In a multilingual world, the United States remains a mostly monolingual country. Even though roughly 70 million Americans speak a language other than English at home, almost 80 percent speak English only. In Europe, almost two thirds of working age adults report knowing at least one foreign language. While over 300 million Chinese students are studying English, only 200,000 or so American students are studying Chinese.
Americans’ foreign language complacency may stem from the knowledge that English remains the language of international business and diplomacy and is by far the most commonly studied second language around the world. But others’ knowledge of English is no substitute for Americans’ knowledge of foreign languages.
The war in Ukraine serves as a wake-up call to Americans to make competence in foreign languages an urgent economic, national security, and educational priority.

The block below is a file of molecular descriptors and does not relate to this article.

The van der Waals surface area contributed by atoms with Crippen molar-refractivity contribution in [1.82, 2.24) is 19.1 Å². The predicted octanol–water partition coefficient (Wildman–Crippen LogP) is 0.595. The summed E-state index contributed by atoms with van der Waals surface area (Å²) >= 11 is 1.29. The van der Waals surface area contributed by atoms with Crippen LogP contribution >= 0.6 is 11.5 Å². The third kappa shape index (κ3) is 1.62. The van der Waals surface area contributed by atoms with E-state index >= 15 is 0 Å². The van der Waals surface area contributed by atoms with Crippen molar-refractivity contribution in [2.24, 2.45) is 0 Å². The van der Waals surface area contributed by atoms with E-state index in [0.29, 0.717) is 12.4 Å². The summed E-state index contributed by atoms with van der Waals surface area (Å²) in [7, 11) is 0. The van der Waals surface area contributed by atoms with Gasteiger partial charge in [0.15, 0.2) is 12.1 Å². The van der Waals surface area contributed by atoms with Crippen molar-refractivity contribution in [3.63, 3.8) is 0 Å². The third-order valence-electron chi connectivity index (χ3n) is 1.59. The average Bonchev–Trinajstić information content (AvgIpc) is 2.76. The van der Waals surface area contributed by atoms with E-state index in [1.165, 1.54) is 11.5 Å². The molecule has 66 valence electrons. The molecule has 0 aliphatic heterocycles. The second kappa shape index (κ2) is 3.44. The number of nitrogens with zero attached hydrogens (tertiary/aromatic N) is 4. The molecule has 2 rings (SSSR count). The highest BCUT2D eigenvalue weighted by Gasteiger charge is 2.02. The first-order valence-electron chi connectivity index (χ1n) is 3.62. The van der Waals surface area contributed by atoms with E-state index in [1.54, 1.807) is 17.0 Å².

The U.S. government once recognized the importance of expertise in foreign languages and cultures. Spurred by Cold War tensions and the Soviet Union’s Sputnik launch, Congress passed the National Defense Education Act in 1958 and Fulbright-Hays in 1961, in part to help meet the country’s need for foreign language and global studies expertise. Support surged in the aftermath of 9/11, but fell sharply after 2011. It has yet to recover.
A 2020 Council on Foreign Relations report notes that at the State Department, “language-designated positions overseas are 15 percent vacant, and 24 percent of those staffed are filled by officers who do not meet the minimum language requirement.” The Defense Department has over 30,000 language positions, many of which it cannot fill. This deficit has greatly hampered the United States in diplomacy, intelligence gathering, war fighting, and nation building.
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